Did New York Attorney General Eric Schneiderman investigate Peabody Energy to protect shareholders against “misrepresentation” of climate-related shareholder risks? No. Schneiderman’s investigation is part of the broader political campaign against fossil fuels. While it goes by various names – “war on coal,” “divestment,” “keep it in the ground,” or “climate action” – the goal is clear: suppress the production and use of energy from coal, gas, and oil. Schneiderman investigated Peabody under New York’s Martin Act, a securitiesfraud statute with a low bar for establishing guilt. To convict, the prosecutor need not prove intent to defraud, shareholder injury, or even that the company made false statements. Rather, he only has to show that the company omitted “material” facts in shareholder communications.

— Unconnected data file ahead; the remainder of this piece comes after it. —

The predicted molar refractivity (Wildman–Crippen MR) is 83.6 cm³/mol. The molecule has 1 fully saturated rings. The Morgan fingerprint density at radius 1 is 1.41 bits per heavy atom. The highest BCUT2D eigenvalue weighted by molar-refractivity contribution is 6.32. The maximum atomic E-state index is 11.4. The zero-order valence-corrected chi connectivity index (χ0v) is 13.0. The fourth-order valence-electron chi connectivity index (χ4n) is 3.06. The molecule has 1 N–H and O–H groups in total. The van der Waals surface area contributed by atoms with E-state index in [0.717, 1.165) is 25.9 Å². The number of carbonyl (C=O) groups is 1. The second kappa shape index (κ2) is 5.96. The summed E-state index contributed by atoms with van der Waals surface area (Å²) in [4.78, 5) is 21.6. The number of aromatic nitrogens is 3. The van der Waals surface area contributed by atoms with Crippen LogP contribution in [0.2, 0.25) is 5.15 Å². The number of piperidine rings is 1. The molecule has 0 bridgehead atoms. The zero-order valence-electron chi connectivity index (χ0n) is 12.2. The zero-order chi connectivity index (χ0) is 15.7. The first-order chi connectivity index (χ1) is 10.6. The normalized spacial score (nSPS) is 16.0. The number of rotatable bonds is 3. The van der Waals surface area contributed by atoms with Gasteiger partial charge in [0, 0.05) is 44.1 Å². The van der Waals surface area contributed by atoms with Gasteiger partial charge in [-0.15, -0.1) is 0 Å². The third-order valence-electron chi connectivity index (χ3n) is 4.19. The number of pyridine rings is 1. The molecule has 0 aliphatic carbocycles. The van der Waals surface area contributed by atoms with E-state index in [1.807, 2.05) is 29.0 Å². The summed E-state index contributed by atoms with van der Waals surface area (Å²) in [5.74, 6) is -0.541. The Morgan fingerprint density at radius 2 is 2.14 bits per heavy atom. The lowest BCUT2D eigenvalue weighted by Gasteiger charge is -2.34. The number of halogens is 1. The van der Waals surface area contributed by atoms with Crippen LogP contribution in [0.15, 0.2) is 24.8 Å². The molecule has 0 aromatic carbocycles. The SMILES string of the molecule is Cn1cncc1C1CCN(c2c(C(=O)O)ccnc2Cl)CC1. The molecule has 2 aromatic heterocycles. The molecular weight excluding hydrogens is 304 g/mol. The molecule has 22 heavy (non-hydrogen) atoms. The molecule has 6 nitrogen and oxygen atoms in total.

In his settlement agreement with Peabody, Schneiderman faults the company for: (1) claiming an inability to “reasonably predict” the financial impacts of potential climate policies; (2) citing one set of International Energy Agency (IEA) coal market projections but not others; and, (3) not publishing the results of analyses Peabody conducted or commissioned on the coal market impacts of particular climate policies. Schneiderman does not call those actions fraud, but rather “misrepresentation” of “material” facts. Accordingly, the settlement agreement does not impose fines, damage awards, or jail sentences. Rather, Peabody agrees henceforth to abstain from claiming an inability to predict the costs of potential climate policies, disclose any cost estimates it makes, and include all coal market projections by experts it cites.